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Summer 2012: Best in Music

A list of five records worth checking out.

By Matthew Castagna
On August 28, 2012

  • The cover to Frank Ocean's debut album, channel ORANGE.


   Now that our vacation has come to an end it's time to get back to the grindstone. But with summer still in our recent memory, it's the perfect time to reflect on some of the key musical releases that helped make the past few months so enjoyable. Below is a multi-genre list of some of the biggest albums of summer 2012.

1.     "BBNG2," BADBADNOTGOOD - BADBADNOTGOOD, the instrumental Urban-Jazz trio from Toronto, are far from masters of their trade. With an averaged technical efficiency that falls short of standard post-bop expectancies, it's easy to see how some of the more classically gifted would disregard this collective as nothing more than a couple of youthfully inspired wanna-bes. But, what BBNG lack in mechanical sophistication they achieve through pure entertainment. They know their weaknesses, and they flaunt them with an air of self confidence that plays to their chosen cards of pure energy and relatable melodies.

   As with their two previous mixtapes, BBNG 2 features a well-balanced mixture of instrumental hip-hop covers and originals. From James Blake's "CMYK" to Kanye West's "Flashing Lights," BBNG cover an ambitiously broad range of material, injecting each with their signature "jam-out" style. That's not to say that there is no sense of subtlety, as many of the tracks here are founded on patiently wandering build-ups. But when things get heavy, you cant help but join in on the groove. Cymbals crash, keys fidget restlessly and the bass oozes instantly recognizable hooks; it's all very unsophisticated, but it's fun and brings a much-needed modern feel to a genre that is often disregarded as "grandpa music."

2.     "The Idler Wheel..." Fiona Apple - Fiona Apple has a knack for flying high off seemingly inescapable mid-career dropouts. "The Idler Wheel...," her fourth studio album, is her second hiatus break-out record following 2005's "Extraordinary People." And like "People," her newest work is incredibly fresh and surprisingly interactive for an artist whose relevance was near non-existent at the time of its release. 

   The most notable aspect of "Idler Wheel," is the sheer strength of Apple's vocal command. Her pronunciations fluctuate between dribbled mumbles, sharp proclamations, raspy moans and soothing trail-offs. Just when you think you've got the track pegged, Apple flips the emotional dynamic, leaving you scrambling to catch up. It's sudden changes like these create such a believably complex personality that is mysterious, dramatic, raw and sexy all at once.  

3.     "L'Enfant Sauvage," Gojira -"L'Enfant Sauvage" is not intended for the weak of heart; you have to want to like it. But that's okay, because its commitment and open analysis that make French thrash-metal band Gojira's fifth album so enjoyable. Clocking in at nearly an hour of non-stop electric ferocity, Gojira's mold of riff heavy black metal makes small-dose digestion a beginner's necessity. But once the tunes begin to work their way into familiarity, the overshadowed complexities start to expose themselves.

   From the Muse-like trance of "The Wile Healer" to the shifting bases and rhythmical patterns of "This Emptiness," "Sauvage" keeps the instrumentation tense and interesting, even if it does take a few listens to kick in.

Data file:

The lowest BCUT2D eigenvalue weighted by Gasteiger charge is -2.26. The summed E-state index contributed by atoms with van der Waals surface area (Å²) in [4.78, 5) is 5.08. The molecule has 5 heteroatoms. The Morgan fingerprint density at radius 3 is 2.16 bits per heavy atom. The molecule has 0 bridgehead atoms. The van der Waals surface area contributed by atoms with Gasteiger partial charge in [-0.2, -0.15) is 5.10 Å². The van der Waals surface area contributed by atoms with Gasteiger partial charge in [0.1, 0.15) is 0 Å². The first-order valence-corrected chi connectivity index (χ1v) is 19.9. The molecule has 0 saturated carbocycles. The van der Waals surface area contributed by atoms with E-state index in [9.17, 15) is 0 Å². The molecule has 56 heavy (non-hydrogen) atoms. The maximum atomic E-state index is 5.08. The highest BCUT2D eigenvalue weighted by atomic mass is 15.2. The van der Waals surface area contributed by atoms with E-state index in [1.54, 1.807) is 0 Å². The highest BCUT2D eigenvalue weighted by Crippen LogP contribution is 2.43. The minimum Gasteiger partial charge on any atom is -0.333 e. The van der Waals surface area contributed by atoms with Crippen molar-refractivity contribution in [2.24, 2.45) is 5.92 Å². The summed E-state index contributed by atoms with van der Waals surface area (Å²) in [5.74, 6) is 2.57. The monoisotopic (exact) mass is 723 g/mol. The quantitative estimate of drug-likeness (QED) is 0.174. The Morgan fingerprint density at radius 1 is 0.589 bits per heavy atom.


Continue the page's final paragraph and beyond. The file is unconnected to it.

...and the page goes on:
4.     "channel ORANGE," Frank Ocean - Riding off both a dedicated cult-following and a highly admired/criticized "coming out," ODDFUTURE veteran/R&B ghostwriter Frank Ocean's "channel ORANGE" has become the most significant pop album of 2012 thus far. With a fresh new approach that combines multi-genre influences with the dream-like aesthetic of his previous mixtape, "ORANGE" exceeds on nearly every possible level creating an album that is not only socially symbolic, but also incredibly satisfying. 

   Sampling from just about every genre thinkable, Ocean creates a fluent collage of colorful stories that criticize pop-cultural foundations ("Bad Religion," "Super Rich Kids") while still romanticizing the public mind-frame ("Sweet Life"). Tracks like the celestial "Pilot Jones" pace ethereal R&B alongside the appropriately fitting drug-laced narratives, while lead single "Thinking Bout You" places high-strung orchestral backdrops around a study of the typical strained relationship. No matter what type of music you're into, there is bound to be something you will enjoy here.  

5.     "Life Is Good," Nas - "This for my trapped-in-the-90's n***az," concludes Nas on "Loco-Motive," "Life Is Good"'s second track. He never makes it clear to whom he is referring, but the remainder of the album suggests that perhaps this vague dedication is actually a call to self. Unlike his first wave of albums, Nas has had a difficult time adopting his street-worn spits to the modern rap scene, often producing albums that, for all their merits in lyrical delivery, feel awkwardly dated. "Life," on the other hand, see's the twenty-plus year rap giant actively analyzing his past as opposed to coasting off it's fading rewards.

   Like all of his previous works, Nas is clearly the center of attention here, effortlessly bending his free-rhythm spits with intricate showmanship and storytelling. "You Wouldn't Understand" funks up the tiresome rags-to-riches tale with humorous self-attacks, while "Stay" metaphorically transposes Nas' recent marriage collapse to the Five Percent mythos. Overall, "Life" may not be the best rap album of the year, but it is a refreshing rejuvenation that should satisfy any hip-hop fan.






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